Here is a problem that made me go “wow…what??” when I first saw it.

Prove that every positive integer can be written as the sum of not more than 53 fourth powers of integers.

The problem appears in *The USSR Olympiad Problem Book* by Shklarsky, Chentzov and Yaglom. What surprised me was the appearance of 53. Well, it turns out that there is nothing sacred about 53. In fact, the number 53 can be replaced by 19, but then the proof would not be elementary (in fact, the latter fact was only established in 1986). One can ask more general question, that is, for a given positive integer , whether every positive integer can be written as a sum of -th powers of positive integers where is some absolute constant (only depending on ). This is called the Waring’s problem, and answer turns out to be yes. Without getting too ambitious, let’s go back to the problem (53 fourth powers).

Here is solution to the problem outlined in the book. We will kind of cheat and use the fact that every positive integer can be written as sum of 4 squares. This is known as Lagrange’s four square theorem. Now, we observe the following identity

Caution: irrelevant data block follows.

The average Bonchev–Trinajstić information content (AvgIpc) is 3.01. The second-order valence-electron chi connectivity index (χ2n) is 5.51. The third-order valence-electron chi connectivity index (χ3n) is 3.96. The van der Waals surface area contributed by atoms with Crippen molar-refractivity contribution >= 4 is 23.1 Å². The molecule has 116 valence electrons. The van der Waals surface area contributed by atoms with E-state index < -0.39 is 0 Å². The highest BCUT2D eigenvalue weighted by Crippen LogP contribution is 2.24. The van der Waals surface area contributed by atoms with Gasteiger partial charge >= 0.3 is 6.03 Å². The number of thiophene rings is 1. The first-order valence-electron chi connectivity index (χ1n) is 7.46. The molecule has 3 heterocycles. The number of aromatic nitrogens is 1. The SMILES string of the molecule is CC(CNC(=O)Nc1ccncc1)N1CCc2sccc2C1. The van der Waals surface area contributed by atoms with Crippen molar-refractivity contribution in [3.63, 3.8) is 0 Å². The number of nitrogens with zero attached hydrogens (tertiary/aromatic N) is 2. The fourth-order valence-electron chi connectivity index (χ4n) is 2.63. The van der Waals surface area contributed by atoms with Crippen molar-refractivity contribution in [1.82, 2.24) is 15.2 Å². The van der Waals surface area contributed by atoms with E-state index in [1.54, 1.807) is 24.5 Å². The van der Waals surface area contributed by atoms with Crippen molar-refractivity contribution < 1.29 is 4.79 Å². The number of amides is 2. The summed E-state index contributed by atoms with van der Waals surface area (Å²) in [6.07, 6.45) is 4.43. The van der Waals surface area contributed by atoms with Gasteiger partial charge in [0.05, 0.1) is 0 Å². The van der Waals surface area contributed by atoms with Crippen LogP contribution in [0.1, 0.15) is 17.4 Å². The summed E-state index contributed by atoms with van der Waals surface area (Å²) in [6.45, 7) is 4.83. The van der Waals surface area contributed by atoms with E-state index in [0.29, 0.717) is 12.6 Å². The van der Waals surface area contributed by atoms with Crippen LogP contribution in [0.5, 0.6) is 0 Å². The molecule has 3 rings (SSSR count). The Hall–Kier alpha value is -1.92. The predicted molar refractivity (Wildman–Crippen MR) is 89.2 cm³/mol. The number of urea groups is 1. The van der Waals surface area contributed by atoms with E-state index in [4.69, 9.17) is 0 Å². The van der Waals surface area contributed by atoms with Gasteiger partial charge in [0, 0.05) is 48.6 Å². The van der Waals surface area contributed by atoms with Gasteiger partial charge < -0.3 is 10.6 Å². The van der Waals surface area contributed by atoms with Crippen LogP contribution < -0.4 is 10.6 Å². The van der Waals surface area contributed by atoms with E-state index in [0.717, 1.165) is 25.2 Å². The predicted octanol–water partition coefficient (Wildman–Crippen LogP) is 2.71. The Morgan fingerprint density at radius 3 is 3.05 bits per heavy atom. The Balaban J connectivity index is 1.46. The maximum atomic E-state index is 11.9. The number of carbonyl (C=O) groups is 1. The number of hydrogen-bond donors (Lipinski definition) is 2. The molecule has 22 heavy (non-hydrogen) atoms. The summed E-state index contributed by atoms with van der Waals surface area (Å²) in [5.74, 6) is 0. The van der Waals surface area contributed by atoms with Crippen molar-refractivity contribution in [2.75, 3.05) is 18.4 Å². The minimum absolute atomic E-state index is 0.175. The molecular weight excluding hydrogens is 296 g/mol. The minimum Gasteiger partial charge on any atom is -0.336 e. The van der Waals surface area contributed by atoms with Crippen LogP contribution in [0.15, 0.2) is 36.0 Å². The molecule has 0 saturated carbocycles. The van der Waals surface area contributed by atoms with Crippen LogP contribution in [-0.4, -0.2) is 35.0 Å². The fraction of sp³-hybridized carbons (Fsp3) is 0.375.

which is easily checked by expanding and simplifying. Applying the identity to all pairs made from , we get

Since every positive integer can be written as sum of 4 squares, the identity above implies that six times any positive integer squared can be written as sum of twelve 4th powers of integers. (Some of the expressions in the brackets may be zero; for example when ; that is why we can also say that six times any perfect square can be written as sum of not more than twelve 4th powers of integers).

Now, every positive integer can be written as where . Write as sum of 4 squares, say . Then we have

By the observation made above, each of the , , , can be written as sum of not more than twelve 4th powers of integers. This accounts for terms. But we need to take care of the remainder as well. But since can be one of the 5 possible choices (0,1,2,3,4 or 5), we will just write

and thus, to represent , we need at most 4th powers of integers. .

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